# Closed Sets and Open Sets

I have a few questions regarding open and closed sets. I am given a set: $$A = \left\{ \frac{1}{x}: x \in \mathbb{Z}^+ \right\},$$ I was asked to find the interior, closure, and boundary points.

This is my attempt:

Interior: $( 0,+ \infty)$

Boundary: $\{0\}$

Closure: $[0, +\infty)$

I have a feeling I am doing this completely wrong..

While I was looking up help, I noticed that a lot of people has been asking for the boundary, closure and interior points of $\sin(1/x)$, but I cannot why they all said there are no interior, and all points are in the boundary.

Thanks!

• The interior of $A$ is the union of all open subsets contained in $A$ and hence a subset of $A$,but $(0,\infty)\not\subseteq A$.
– user149890
May 22, 2014 at 18:21
• is $Z+$ the set of positive integers? If it is, then you just have a bunch of isolated points in $\mathbb{R}$, no interior. But you do have one limit point... May 22, 2014 at 18:25
• Thanks for help! Can you give me an example of a different function with interior points? Sorry I haven't fully grasp this material yet. When my prof explained it with sets such as (1,5) it made sense but I don't quite understand what to do with functions! May 22, 2014 at 18:33
• There is no such thing as interior/closure/boundary of a function, just for sets. You mean probabla the following: For every function $f:X\rightarrow Y$ you could consider the graph $\lbrace (x,y)\in X\times Y: y=f(x) \rbrace\subset X\times Y$. This is a set and therefore it's possible to speak of its interior/closure/boundary.
– user149890
May 22, 2014 at 18:37

First, we can see that the interior of $A$ is the empty set, as $A$ consists of isolated points. In particular, for any open interval $(a,b)\subset \mathbb{R}$, $(a,b)\not\subset A$ as $(a,b)$ contains irrational numbers. Note that $\lim\limits_{n\to\infty}\frac{1}{n}=0$, and so $0\in \overline{A}$. $A$ can be seen as the set of elements in the Cauchy sequence $\{1,\frac{1}{2},\frac{1}{3},\cdots\}$. Since limits of Cauchy sequences are unique, we know that $0$ is the only element in $\overline{A}$ that is not contained in $A$. Thus, $\overline{A}=A\sqcup \{0\}$. Finally, the boundary of $A$ is defined to be the set of points in the closure of $A$ not in the interior of $A$. Since the interior of $A$ is empty, we have that $\partial A=\overline{A}\setminus \emptyset=\overline{A}$.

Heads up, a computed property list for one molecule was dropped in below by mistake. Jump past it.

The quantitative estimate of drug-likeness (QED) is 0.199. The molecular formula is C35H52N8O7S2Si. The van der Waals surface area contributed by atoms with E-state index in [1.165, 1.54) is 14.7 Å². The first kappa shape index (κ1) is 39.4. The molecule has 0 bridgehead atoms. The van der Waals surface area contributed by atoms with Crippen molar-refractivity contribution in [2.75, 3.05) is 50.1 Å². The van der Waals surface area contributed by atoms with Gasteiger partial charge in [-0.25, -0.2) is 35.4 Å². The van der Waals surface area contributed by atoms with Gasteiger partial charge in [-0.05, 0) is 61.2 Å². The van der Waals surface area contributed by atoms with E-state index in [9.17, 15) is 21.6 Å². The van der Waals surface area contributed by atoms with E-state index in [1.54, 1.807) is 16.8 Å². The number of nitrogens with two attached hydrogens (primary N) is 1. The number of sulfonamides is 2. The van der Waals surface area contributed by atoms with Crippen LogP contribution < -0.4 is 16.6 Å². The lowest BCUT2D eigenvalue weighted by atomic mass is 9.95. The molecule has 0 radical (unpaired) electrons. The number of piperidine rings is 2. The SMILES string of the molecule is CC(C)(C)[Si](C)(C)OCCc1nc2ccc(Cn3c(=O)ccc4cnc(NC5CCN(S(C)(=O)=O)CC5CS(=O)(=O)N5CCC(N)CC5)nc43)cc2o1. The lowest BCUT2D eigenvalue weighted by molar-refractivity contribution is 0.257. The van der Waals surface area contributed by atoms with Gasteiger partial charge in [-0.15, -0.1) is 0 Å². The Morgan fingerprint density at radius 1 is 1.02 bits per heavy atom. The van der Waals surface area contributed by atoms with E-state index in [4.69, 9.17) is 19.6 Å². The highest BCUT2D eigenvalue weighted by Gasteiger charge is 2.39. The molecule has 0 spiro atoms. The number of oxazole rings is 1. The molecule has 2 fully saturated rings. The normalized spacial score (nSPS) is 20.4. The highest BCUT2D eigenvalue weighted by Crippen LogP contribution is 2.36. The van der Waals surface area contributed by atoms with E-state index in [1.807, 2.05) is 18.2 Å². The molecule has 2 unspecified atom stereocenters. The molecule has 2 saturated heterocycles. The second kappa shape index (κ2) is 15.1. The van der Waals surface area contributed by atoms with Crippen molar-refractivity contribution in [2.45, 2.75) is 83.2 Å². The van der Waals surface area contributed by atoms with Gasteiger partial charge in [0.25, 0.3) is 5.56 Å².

To sum up: $A^o=\emptyset$ and $\partial A=\overline{A}=A\sqcup\{0\}$.

• Thank you! I think I understand now, I completely forgot that i would be including irrationals and rationals. If I change x in Z to x in R, since R is dense, would the interior points now be A? the boundary be 0, and the closure be A with 0? May 22, 2014 at 18:57
• Yes. To be more precise, you could change the definition of $A$ to be $A=\{\frac{1}{x}\,\mid\,x\neq 0\}$. Note that this set can be written as $A=(-\infty,0)\sqcup(0,\infty)$. Since $A$ is open, it is equal to its interior. It is clear that the boundary is $\{0\}$ and the closure is $\mathbb{R}$. May 22, 2014 at 18:59
• Thank you! I appreciate your help! I think I understand now! May 22, 2014 at 19:03

Take the set [0,1) as an example.

Interior = (0,1)

The interior of a set is the union of all open subsets of that set. Open subsets of [0,1) will look like: (a,b) where 0

Boundary = {0,1}

The boundary of a set is just all the boundary points. A boundary point is usually defined as a point where every neighborhood around the point contains points that are in the set AND points that are not in the set. In our example, 0 and 1 are the only two boundary points. Every neighborhood of 0 and 1 will intersect [0,1) but will also have points not in [0,1).

Closure = [0,1]

The closure is the original set plus all of it's boundary points. So when you add in the boundary points 0 and 1 to the original set of [0,1), you get [0,1].

{$\frac 11$, $\frac 12$, $\frac 13$, ...}